I’ve done the challenge and I must say it feels great. I have to work on extending the challenge for more than just 24 hours and try to implement this way of thinking in my life. It will be a difficult task because, according to some research, changing a habit can take from a few up to … approximately 250 days depending on the person! What if I need nearly a year to make my habit work and do it automatically?! Well, I guess it’s worth trying! Surely I don’t lose anything by worrying less. Some worry is natural and perhaps even needed (to prepare well for an exam or a trip) but human beings tend to over worry often! And this drains our energy and make us negative, miserable and tired.

If you want to join the challenge remember that it is easy to forget that you are doing this! In the first weeks it’s good to have some notes as reminders around you – in your wallet, on a mirror, on your desk or fridge.

Should you try it?

WHY NOT?!

 

Good luck folks! 😉

Does money motivate people – what’s the truth?

Does money buy happiness in your opinion?

If yes, to what extent? 

If not, why not?

Many years ago, before I got into psychology, I thought that money surely can motivate people to work better, more quickly and efficiently; and no matter what your job is that money can enhance performance.

Many of us are trying not to focus on material things too much, but sometimes it may be really challenging. We know or hear about people who are driven by fame, power and money, but they don’t always seem to be happier with their life.

There are actually many rich and famous people whose lives are far from ideal, although at first they may look fabulous: they have public recognition, fans, attend parties, and are able to afford houses and fantastic trips all over the world. Then when we look at someone’s life deeper, even though it seems full of blessings, it actually may be an empty and dark place filled with anxieties, depression or drugs.

The rich and famous sometimes can’t handle the social pressure, the expectations from the public and the high standards imposed by the industries they work in.

We often think … if we were rich the bad stuff and feelings surely wouldn’t happen to us and we would certainly know how to keep sane, responsible and in charge of our lives. We may think this but life isn’t as easy as it seems, even if one has money. Even the nicest and most noble people get lost and need to fight loneliness, cancer or depression. And sometimes they lose like in the case of Robin Williams and many others…

What have academic studies recently found out about the impact of money on our happiness and motivation?

According to the Harvard Business Review, studies show that, even if employees decided how much they earn for their work, they probably wouldn’t enjoy their work more!

The link between money and motivation or performance is much more complex than we think. Tim Judge and his colleagues analysed 120 pieces of research on this topic and concluded that there is actually a very weak link between money and job satisfaction.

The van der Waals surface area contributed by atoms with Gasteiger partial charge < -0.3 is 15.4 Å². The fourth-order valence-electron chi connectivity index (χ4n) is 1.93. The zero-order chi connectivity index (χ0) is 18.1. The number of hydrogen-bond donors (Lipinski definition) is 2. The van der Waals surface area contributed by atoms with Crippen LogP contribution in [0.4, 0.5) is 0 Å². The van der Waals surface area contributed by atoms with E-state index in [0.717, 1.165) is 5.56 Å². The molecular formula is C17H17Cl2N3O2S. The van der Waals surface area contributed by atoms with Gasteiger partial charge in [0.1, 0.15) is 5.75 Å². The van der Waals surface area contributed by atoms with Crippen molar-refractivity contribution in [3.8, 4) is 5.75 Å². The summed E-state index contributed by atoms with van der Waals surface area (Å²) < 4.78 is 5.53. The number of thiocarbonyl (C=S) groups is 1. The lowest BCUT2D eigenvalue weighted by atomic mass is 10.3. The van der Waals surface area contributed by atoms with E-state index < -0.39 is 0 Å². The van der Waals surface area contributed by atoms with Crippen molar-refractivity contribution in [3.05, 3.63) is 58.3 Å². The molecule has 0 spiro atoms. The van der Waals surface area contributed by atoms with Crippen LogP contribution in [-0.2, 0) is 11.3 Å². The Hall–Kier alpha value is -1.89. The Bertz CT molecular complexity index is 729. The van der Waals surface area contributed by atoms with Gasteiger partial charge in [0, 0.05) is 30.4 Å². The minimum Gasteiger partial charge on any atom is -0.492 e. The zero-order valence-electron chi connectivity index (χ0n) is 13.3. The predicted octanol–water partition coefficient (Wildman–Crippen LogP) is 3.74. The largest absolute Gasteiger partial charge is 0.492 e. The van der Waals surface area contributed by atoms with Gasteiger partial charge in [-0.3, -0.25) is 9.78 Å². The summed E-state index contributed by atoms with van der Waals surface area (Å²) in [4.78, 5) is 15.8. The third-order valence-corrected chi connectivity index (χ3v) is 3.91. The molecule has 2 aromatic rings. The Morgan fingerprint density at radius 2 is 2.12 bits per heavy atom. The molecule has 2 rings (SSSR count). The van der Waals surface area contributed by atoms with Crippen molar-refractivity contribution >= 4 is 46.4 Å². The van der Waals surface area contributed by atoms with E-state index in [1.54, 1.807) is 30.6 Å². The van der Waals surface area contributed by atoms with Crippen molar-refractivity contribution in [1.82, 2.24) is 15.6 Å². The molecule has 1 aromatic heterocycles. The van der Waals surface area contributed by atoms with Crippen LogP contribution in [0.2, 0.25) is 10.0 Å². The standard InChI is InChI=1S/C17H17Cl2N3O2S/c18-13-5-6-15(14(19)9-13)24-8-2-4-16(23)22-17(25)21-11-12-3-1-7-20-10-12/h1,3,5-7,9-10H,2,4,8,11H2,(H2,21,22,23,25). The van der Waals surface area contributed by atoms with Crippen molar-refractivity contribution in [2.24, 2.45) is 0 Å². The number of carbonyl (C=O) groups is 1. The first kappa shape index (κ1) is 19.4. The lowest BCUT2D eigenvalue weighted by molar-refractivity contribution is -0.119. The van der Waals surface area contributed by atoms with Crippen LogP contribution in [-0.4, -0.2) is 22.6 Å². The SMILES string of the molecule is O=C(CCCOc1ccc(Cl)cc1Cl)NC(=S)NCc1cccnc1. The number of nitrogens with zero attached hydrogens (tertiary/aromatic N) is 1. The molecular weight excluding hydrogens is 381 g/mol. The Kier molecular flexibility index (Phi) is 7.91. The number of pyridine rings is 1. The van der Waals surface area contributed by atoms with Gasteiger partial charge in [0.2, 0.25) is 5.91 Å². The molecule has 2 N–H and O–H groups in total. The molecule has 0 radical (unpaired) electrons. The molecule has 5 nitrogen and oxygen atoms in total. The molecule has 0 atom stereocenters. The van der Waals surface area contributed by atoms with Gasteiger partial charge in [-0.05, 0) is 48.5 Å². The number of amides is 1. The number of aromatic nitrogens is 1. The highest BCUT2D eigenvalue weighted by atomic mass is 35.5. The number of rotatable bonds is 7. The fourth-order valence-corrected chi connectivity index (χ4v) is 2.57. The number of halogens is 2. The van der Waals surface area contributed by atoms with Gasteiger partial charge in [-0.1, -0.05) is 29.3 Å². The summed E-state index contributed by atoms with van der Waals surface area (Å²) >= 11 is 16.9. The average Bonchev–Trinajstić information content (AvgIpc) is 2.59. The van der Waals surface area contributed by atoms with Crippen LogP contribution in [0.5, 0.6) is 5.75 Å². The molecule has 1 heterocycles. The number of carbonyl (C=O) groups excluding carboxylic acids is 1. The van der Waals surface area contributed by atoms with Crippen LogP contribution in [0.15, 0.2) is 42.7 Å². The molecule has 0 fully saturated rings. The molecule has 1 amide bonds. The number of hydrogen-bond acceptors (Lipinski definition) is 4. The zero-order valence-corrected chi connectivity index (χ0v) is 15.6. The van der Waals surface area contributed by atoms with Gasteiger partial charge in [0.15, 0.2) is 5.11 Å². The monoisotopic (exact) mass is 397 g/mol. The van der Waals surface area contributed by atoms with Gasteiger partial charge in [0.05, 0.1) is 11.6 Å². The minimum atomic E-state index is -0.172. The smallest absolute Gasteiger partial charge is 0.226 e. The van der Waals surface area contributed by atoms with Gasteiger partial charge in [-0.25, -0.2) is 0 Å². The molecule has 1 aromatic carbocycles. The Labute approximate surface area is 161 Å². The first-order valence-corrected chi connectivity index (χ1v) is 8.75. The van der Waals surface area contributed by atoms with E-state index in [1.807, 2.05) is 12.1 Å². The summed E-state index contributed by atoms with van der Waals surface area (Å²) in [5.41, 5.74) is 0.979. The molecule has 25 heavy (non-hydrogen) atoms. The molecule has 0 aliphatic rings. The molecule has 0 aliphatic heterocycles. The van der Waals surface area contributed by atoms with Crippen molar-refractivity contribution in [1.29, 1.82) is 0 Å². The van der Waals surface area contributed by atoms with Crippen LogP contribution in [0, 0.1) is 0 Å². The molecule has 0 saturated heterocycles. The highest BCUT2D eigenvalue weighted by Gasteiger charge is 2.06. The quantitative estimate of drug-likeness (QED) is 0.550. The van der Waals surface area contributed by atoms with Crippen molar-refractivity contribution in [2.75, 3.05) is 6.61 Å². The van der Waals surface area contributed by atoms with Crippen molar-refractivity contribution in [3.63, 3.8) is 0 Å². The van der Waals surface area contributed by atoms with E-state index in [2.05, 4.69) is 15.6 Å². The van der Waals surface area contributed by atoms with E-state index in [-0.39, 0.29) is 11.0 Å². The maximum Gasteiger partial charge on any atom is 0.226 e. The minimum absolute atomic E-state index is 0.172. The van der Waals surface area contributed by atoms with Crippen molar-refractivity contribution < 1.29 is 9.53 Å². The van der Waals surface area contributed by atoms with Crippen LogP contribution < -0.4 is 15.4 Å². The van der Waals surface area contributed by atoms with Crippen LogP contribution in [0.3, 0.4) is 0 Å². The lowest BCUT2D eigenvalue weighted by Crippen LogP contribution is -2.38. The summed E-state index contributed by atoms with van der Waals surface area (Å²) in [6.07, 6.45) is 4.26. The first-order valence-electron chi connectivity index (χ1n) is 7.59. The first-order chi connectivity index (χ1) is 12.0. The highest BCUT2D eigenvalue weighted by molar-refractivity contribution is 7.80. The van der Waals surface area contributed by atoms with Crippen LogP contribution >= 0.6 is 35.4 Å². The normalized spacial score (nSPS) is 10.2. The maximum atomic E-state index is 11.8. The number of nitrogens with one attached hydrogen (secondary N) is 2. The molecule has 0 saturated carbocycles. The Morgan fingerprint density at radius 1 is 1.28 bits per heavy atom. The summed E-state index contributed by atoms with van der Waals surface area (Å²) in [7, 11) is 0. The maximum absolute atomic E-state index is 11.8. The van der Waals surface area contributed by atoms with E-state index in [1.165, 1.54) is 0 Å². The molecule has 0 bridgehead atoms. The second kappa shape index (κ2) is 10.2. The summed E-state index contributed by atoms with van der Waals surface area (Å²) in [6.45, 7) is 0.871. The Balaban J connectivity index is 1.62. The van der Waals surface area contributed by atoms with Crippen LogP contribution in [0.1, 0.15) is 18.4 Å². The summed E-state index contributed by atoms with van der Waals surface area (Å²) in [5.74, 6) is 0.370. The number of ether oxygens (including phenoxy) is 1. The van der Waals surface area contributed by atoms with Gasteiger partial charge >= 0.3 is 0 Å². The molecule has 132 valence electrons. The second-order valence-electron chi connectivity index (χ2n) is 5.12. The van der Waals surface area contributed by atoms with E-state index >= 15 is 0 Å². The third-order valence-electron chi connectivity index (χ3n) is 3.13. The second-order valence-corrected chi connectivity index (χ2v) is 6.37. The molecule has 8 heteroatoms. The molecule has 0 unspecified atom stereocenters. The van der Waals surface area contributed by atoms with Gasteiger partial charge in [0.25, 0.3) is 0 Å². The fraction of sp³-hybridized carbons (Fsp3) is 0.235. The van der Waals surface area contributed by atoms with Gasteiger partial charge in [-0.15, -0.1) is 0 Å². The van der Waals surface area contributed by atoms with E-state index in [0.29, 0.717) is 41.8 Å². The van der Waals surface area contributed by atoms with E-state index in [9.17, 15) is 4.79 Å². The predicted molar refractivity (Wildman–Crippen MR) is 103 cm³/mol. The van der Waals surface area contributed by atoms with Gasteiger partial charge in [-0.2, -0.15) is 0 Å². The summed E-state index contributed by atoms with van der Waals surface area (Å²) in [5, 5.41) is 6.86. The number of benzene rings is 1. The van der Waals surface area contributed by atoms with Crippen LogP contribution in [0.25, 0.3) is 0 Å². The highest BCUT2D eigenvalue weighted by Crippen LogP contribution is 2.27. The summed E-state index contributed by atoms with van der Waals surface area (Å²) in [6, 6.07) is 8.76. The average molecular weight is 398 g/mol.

“Employees earning salaries in the top half of our data range reported similar levels of job satisfaction to those employees earning salaries in the bottom-half of our data range.”

What’s interesting, and no matter how ridiculous it sounds, in non-physical jobs particularly, financial rewards can actually distract and demotivate people, and some tasks can be done even more slowly and less effectively than before!

Scientists believe that we should focus on our intrinsic motivation (own satisfaction) because it is a stronger predictor of our job satisfaction and/or performance.

Of course, research findings are only average and we need to remember that everyone is different and has different motives. Financial goals motivated by the pursuit of power or boosting our confidence (using the money for cosmetic surgeries, for example) will be a lot less rewarding than seeking a bigger income to meet needs related to security or family support.some-people-are-so-poor-all-they-have-is-money

For employers, a far better prediction of an employee’s job satisfaction is their personality traits rather than income:

“The more emotionally stable, extraverted, agreeable or conscientious people are, the more they tend to like their jobs (irrespective of their salaries)… but … the biggest organisational cause of disengagement is incompetent leadership. Thus, as a manager, it’s your personality that will have a significant impact on whether your employees are engaged at work, or not.”

If you are interested to find out more about this fascinating phenomenon, have a look at the Harvard Business Review article HERE

You may be interested in this great book too: Art of Money: A Life-Changing Guide to Financial Happiness by Bari Tessler available here